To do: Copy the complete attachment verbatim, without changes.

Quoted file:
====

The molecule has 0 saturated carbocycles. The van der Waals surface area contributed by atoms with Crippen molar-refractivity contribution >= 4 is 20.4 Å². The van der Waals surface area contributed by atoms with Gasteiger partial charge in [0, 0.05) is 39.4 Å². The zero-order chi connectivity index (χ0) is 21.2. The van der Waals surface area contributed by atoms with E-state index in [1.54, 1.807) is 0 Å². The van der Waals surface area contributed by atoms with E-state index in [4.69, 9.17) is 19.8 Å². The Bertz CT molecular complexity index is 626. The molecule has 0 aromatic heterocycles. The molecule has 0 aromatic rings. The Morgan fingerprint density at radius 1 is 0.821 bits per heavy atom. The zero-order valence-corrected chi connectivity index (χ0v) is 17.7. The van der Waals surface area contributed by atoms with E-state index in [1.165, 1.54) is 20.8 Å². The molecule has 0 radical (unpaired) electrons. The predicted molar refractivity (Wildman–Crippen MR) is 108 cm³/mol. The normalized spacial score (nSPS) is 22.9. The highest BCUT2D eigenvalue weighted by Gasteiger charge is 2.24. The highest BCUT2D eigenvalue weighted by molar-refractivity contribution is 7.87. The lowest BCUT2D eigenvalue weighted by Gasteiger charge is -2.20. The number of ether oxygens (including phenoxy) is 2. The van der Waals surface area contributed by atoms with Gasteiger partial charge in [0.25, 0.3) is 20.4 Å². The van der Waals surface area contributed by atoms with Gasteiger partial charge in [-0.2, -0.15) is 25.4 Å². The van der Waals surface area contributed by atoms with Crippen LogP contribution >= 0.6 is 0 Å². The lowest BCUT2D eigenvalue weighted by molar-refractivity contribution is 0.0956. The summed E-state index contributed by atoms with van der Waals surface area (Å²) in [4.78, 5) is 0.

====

The molecule has 0 saturated carbocycles. The van der Waals surface area contributed by atoms with Crippen molar-refractivity contribution >= 4 is 20.4 Å². The van der Waals surface area contributed by atoms with Gasteiger partial charge in [0, 0.05) is 39.4 Å². The zero-order chi connectivity index (χ0) is 21.2. The van der Waals surface area contributed by atoms with E-state index in [1.54, 1.807) is 0 Å². The van der Waals surface area contributed by atoms with E-state index in [4.69, 9.17) is 19.8 Å². The Bertz CT molecular complexity index is 626. The molecule has 0 aromatic heterocycles. The molecule has 0 aromatic rings. The Morgan fingerprint density at radius 1 is 0.821 bits per heavy atom. The zero-order valence-corrected chi connectivity index (χ0v) is 17.7. The van der Waals surface area contributed by atoms with E-state index in [1.165, 1.54) is 20.8 Å². The molecule has 0 radical (unpaired) electrons. The predicted molar refractivity (Wildman–Crippen MR) is 108 cm³/mol. The normalized spacial score (nSPS) is 22.9. The highest BCUT2D eigenvalue weighted by Gasteiger charge is 2.24. The highest BCUT2D eigenvalue weighted by molar-refractivity contribution is 7.87. The lowest BCUT2D eigenvalue weighted by Gasteiger charge is -2.20. The number of ether oxygens (including phenoxy) is 2. The van der Waals surface area contributed by atoms with Gasteiger partial charge in [0.25, 0.3) is 20.4 Å². The van der Waals surface area contributed by atoms with Gasteiger partial charge in [-0.2, -0.15) is 25.4 Å². The van der Waals surface area contributed by atoms with Crippen LogP contribution >= 0.6 is 0 Å². The lowest BCUT2D eigenvalue weighted by molar-refractivity contribution is 0.0956. The summed E-state index contributed by atoms with van der Waals surface area (Å²) in [4.78, 5) is 0.